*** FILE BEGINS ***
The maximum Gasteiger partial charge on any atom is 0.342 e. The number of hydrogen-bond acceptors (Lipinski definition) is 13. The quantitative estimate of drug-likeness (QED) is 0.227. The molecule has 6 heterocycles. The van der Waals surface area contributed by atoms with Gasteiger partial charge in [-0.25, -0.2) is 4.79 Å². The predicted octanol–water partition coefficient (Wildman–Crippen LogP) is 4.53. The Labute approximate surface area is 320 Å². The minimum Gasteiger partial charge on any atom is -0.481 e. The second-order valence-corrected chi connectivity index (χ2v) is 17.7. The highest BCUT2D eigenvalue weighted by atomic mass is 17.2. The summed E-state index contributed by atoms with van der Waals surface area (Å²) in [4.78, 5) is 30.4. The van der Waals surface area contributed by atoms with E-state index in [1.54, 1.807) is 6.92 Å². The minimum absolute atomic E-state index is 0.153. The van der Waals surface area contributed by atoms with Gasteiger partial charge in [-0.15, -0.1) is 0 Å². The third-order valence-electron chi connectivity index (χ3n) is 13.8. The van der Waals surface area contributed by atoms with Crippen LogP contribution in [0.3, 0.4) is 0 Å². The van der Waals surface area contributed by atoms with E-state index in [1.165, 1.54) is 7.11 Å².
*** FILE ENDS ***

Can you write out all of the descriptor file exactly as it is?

The maximum Gasteiger partial charge on any atom is 0.342 e. The number of hydrogen-bond acceptors (Lipinski definition) is 13. The quantitative estimate of drug-likeness (QED) is 0.227. The molecule has 6 heterocycles. The van der Waals surface area contributed by atoms with Gasteiger partial charge in [-0.25, -0.2) is 4.79 Å². The predicted octanol–water partition coefficient (Wildman–Crippen LogP) is 4.53. The Labute approximate surface area is 320 Å². The minimum Gasteiger partial charge on any atom is -0.481 e. The second-order valence-corrected chi connectivity index (χ2v) is 17.7. The highest BCUT2D eigenvalue weighted by atomic mass is 17.2. The summed E-state index contributed by atoms with van der Waals surface area (Å²) in [4.78, 5) is 30.4. The van der Waals surface area contributed by atoms with E-state index in [1.54, 1.807) is 6.92 Å². The minimum absolute atomic E-state index is 0.153. The van der Waals surface area contributed by atoms with Gasteiger partial charge in [-0.15, -0.1) is 0 Å². The third-order valence-electron chi connectivity index (χ3n) is 13.8. The van der Waals surface area contributed by atoms with Crippen LogP contribution in [0.3, 0.4) is 0 Å². The van der Waals surface area contributed by atoms with E-state index in [1.165, 1.54) is 7.11 Å².